University of Maryland Greenebaum Cancer Center Establishes Population Science Research Program Led by Drs. Joanne Dorgan and Cheryl Holt

For immediate release: January 28, 2014

The University of Maryland Marlene and Stewart Greenebaum Cancer Center has established a new research program focused on issues of cancer epidemiology, prevention and disparities to be led jointly by Dr. Joanne Dorgan, Professor of Epidemiology and Public Health at the University of Maryland Baltimore and Dr. Cheryl Holt, Associate Professor, Department of Behavioral and Community Health, University of Maryland College Park School of Public Health. The new program will enhance the Cancer Center’s efforts in population science and epidemiology and will consolidate efforts on the University of Maryland Baltimore and College Park campuses. The new program will bring together investigators with a range of expertise including cancer disparities, tobacco control, molecular epidemiology, genetics and genomics of pain, as well as other disciplines.

The program will include investigators from the School of Medicine and School of Nursing on the UMB campus as well as investigators from the School of Public Health in College Park. The program came about as part of a collaborative strategic planning effort led by Dr. William Blattner and Dr. Mei-Ling Ting Lee, Professor, Department of Epidemiology and Biostatistics and Director, Biostatistics and Risk Assessment, University of Maryland College Park School of Public Health. Dr. Blattner and Dr. Lee established the University of Maryland Cancer Epidemiology Alliance (UMCEA) in 2013, supported in part by seed funds from the State of Maryland Cigarette Restitution Fund Program. The alliance was also a focus to recruit new investigators to this combined effort culminating in the arrival of Dr. Joanne Dorgan, an internationally recognized investigator in the area of molecular epidemiology of breast and prostate cancer. Dr. Dorgan was recruited from the Fox Chase Cancer Center in Philadelphia and joined the faculty this past summer.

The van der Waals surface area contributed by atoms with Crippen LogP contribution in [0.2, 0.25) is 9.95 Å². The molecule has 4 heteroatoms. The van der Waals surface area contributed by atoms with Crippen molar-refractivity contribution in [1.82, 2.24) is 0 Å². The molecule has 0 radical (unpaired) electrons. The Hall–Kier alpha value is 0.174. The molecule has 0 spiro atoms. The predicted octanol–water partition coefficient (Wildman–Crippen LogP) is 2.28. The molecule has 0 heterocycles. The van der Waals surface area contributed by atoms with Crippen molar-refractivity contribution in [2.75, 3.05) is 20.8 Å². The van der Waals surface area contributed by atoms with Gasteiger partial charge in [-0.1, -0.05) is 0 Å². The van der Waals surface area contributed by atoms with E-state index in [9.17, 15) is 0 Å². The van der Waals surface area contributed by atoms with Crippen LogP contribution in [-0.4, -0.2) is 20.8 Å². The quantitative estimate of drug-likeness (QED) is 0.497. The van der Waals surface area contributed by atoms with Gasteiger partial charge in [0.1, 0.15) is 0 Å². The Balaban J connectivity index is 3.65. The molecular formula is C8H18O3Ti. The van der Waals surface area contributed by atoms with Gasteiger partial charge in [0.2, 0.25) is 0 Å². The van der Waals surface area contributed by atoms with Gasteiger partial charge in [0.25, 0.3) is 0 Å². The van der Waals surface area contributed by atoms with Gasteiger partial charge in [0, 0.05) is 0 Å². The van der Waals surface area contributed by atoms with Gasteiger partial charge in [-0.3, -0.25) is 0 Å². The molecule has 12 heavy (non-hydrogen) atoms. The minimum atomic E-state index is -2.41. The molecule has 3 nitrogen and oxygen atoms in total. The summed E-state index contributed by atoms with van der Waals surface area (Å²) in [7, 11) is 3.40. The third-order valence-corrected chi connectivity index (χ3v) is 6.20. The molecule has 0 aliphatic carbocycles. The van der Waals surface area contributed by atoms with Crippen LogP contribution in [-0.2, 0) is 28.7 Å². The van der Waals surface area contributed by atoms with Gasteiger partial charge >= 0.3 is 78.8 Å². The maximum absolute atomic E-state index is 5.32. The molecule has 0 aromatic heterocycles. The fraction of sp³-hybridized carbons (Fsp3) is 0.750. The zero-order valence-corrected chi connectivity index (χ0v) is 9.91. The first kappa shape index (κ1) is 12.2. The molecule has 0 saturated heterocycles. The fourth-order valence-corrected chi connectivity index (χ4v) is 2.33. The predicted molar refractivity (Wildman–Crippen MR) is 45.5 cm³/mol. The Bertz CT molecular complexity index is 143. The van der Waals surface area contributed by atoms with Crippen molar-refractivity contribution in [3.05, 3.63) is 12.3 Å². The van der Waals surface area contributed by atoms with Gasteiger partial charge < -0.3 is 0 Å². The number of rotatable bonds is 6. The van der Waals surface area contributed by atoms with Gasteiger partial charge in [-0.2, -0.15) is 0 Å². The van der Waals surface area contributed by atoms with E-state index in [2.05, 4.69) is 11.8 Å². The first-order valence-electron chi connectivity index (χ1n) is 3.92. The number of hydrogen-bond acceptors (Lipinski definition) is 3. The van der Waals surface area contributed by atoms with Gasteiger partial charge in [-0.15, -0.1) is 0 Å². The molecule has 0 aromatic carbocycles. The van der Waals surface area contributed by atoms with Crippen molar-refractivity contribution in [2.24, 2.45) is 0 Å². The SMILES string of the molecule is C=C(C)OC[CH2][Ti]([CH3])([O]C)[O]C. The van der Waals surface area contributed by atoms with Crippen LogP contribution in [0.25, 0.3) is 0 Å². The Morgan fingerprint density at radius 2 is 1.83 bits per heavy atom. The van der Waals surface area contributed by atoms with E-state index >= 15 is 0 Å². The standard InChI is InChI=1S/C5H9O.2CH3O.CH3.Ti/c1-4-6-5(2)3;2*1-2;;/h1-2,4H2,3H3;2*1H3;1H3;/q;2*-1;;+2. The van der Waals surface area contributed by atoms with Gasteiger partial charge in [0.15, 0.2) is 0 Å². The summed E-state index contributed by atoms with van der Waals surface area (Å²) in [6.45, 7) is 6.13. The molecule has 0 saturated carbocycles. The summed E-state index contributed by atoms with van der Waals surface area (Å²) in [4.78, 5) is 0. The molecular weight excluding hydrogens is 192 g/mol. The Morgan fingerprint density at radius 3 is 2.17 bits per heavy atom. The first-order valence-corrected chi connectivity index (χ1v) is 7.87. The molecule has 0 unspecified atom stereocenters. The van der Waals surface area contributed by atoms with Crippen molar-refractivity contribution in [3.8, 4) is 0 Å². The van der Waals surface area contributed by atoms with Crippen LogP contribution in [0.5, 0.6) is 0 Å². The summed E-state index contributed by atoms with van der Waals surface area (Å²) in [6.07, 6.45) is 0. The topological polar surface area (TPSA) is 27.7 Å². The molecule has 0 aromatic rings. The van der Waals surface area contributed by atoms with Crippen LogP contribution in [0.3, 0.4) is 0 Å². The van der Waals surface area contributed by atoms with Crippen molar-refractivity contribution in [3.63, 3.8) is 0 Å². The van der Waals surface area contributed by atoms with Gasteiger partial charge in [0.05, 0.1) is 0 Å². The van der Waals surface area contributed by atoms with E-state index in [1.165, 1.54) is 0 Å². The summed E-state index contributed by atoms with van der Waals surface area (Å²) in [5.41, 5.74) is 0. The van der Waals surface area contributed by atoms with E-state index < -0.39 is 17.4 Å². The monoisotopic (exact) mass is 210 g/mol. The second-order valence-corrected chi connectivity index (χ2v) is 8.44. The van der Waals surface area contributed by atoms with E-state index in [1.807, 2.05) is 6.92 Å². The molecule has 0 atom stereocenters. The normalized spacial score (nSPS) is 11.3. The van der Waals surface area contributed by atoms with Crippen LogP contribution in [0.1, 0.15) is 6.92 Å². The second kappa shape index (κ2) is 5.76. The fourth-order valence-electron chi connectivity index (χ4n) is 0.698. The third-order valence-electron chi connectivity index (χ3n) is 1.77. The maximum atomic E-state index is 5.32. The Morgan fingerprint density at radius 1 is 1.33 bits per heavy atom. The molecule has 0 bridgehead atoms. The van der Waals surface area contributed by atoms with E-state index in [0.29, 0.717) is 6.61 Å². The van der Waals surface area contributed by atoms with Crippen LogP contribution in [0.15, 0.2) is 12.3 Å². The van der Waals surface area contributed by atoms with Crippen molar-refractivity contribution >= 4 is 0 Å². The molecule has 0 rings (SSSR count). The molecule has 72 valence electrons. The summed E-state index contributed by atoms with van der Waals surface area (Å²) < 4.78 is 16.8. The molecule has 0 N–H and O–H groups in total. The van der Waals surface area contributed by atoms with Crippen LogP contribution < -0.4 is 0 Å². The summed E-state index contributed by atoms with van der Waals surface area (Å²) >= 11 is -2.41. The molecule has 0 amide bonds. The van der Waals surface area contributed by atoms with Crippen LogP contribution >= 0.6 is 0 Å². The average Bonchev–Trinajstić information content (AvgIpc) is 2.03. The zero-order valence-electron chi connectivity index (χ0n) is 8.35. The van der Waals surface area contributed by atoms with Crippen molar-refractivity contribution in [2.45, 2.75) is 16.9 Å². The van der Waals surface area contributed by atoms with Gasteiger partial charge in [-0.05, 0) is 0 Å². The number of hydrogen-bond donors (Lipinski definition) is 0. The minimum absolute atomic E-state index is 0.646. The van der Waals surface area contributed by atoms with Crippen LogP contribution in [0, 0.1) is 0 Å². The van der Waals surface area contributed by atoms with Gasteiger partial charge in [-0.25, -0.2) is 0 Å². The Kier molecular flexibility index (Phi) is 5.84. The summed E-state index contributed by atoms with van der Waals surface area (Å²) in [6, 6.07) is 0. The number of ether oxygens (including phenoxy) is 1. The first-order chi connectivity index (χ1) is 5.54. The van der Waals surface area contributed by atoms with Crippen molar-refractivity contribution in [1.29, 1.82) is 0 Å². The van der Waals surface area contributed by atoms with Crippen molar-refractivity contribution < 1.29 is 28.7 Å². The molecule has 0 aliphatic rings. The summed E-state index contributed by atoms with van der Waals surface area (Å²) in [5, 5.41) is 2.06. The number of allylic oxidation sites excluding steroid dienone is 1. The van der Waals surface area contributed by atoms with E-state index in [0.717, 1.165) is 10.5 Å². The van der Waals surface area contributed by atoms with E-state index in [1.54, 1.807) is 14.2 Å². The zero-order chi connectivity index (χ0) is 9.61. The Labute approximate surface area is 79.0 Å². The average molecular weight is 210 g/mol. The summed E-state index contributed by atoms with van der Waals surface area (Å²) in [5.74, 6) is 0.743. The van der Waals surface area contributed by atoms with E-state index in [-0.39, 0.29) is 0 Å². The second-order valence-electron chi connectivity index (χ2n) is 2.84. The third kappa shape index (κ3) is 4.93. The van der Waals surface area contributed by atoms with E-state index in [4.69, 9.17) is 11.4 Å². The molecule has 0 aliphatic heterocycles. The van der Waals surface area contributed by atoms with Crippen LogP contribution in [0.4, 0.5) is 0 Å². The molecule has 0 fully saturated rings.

The new research program will push the Greenebaum Cancer Center forward in its efforts to achieve NCI Comprehensive Cancer Center designation when the Cancer Center Support Gant (P30) is renewed in 2016. To qualify as a comprehensive cancer center, a strong interdisciplinary research effort in population science is required.